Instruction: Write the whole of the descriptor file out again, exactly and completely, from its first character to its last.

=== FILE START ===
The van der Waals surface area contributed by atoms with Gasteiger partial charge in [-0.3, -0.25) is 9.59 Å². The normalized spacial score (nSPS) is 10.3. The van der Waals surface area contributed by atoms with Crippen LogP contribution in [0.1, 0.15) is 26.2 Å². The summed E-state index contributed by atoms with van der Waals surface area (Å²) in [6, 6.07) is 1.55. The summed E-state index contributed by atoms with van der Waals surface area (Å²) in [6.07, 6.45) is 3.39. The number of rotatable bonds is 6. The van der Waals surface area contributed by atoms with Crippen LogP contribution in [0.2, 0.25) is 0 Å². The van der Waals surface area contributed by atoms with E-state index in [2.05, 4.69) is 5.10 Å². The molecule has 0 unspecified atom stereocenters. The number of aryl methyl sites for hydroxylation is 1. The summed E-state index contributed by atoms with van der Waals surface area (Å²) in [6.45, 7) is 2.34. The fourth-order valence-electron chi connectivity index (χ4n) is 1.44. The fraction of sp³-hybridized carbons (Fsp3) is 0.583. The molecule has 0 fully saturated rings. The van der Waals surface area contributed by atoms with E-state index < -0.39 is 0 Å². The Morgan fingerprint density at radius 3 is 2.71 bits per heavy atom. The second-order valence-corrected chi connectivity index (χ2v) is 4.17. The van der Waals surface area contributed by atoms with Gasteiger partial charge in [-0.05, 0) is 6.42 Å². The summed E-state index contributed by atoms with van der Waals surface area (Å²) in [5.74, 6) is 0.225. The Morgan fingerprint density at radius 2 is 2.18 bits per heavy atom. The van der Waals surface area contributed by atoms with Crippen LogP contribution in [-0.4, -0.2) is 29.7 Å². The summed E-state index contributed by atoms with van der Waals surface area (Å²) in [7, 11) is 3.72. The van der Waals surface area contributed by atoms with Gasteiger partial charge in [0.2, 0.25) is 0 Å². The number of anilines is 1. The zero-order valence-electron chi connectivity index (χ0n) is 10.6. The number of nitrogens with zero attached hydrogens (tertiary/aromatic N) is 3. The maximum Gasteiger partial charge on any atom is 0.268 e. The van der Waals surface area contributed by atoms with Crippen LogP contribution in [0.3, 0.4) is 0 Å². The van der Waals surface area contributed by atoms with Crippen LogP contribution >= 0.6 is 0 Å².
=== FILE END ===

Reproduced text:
The van der Waals surface area contributed by atoms with Gasteiger partial charge in [-0.3, -0.25) is 9.59 Å². The normalized spacial score (nSPS) is 10.3. The van der Waals surface area contributed by atoms with Crippen LogP contribution in [0.1, 0.15) is 26.2 Å². The summed E-state index contributed by atoms with van der Waals surface area (Å²) in [6, 6.07) is 1.55. The summed E-state index contributed by atoms with van der Waals surface area (Å²) in [6.07, 6.45) is 3.39. The number of rotatable bonds is 6. The van der Waals surface area contributed by atoms with Crippen LogP contribution in [0.2, 0.25) is 0 Å². The van der Waals surface area contributed by atoms with E-state index in [2.05, 4.69) is 5.10 Å². The molecule has 0 unspecified atom stereocenters. The number of aryl methyl sites for hydroxylation is 1. The summed E-state index contributed by atoms with van der Waals surface area (Å²) in [6.45, 7) is 2.34. The fourth-order valence-electron chi connectivity index (χ4n) is 1.44. The fraction of sp³-hybridized carbons (Fsp3) is 0.583. The molecule has 0 fully saturated rings. The van der Waals surface area contributed by atoms with E-state index < -0.39 is 0 Å². The Morgan fingerprint density at radius 3 is 2.71 bits per heavy atom. The second-order valence-corrected chi connectivity index (χ2v) is 4.17. The van der Waals surface area contributed by atoms with Gasteiger partial charge in [-0.05, 0) is 6.42 Å². The summed E-state index contributed by atoms with van der Waals surface area (Å²) in [5.74, 6) is 0.225. The Morgan fingerprint density at radius 2 is 2.18 bits per heavy atom. The van der Waals surface area contributed by atoms with Crippen LogP contribution in [-0.4, -0.2) is 29.7 Å². The summed E-state index contributed by atoms with van der Waals surface area (Å²) in [7, 11) is 3.72. The van der Waals surface area contributed by atoms with Gasteiger partial charge in [0.2, 0.25) is 0 Å². The number of anilines is 1. The zero-order valence-electron chi connectivity index (χ0n) is 10.6. The number of nitrogens with zero attached hydrogens (tertiary/aromatic N) is 3. The maximum Gasteiger partial charge on any atom is 0.268 e. The van der Waals surface area contributed by atoms with Crippen LogP contribution in [0.3, 0.4) is 0 Å². The van der Waals surface area contributed by atoms with Crippen LogP contribution >= 0.6 is 0 Å².